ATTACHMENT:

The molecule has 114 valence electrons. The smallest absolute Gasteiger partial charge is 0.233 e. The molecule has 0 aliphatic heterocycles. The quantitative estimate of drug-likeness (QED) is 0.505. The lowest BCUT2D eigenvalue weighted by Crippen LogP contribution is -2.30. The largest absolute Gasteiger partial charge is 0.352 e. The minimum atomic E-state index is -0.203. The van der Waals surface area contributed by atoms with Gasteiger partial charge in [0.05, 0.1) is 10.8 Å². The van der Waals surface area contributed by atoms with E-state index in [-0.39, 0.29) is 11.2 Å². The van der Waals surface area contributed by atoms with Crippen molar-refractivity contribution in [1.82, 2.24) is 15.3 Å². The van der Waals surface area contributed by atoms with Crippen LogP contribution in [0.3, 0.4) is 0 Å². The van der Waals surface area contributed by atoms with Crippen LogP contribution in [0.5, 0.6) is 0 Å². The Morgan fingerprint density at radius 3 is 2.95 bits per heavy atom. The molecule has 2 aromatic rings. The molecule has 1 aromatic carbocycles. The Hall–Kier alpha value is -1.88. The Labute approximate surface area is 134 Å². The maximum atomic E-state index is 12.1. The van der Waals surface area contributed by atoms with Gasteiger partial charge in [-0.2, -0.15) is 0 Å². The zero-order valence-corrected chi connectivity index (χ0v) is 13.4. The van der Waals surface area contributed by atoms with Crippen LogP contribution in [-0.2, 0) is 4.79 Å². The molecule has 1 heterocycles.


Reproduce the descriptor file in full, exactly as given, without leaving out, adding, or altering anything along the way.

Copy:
The molecule has 114 valence electrons. The smallest absolute Gasteiger partial charge is 0.233 e. The molecule has 0 aliphatic heterocycles. The quantitative estimate of drug-likeness (QED) is 0.505. The lowest BCUT2D eigenvalue weighted by Crippen LogP contribution is -2.30. The largest absolute Gasteiger partial charge is 0.352 e. The minimum atomic E-state index is -0.203. The van der Waals surface area contributed by atoms with Gasteiger partial charge in [0.05, 0.1) is 10.8 Å². The van der Waals surface area contributed by atoms with E-state index in [-0.39, 0.29) is 11.2 Å². The van der Waals surface area contributed by atoms with Crippen molar-refractivity contribution in [1.82, 2.24) is 15.3 Å². The van der Waals surface area contributed by atoms with Crippen LogP contribution in [0.3, 0.4) is 0 Å². The van der Waals surface area contributed by atoms with Crippen LogP contribution in [0.5, 0.6) is 0 Å². The Morgan fingerprint density at radius 3 is 2.95 bits per heavy atom. The molecule has 2 aromatic rings. The molecule has 1 aromatic carbocycles. The Hall–Kier alpha value is -1.88. The Labute approximate surface area is 134 Å². The maximum atomic E-state index is 12.1. The van der Waals surface area contributed by atoms with Gasteiger partial charge in [-0.2, -0.15) is 0 Å². The zero-order valence-corrected chi connectivity index (χ0v) is 13.4. The van der Waals surface area contributed by atoms with Crippen LogP contribution in [-0.2, 0) is 4.79 Å². The molecule has 1 heterocycles.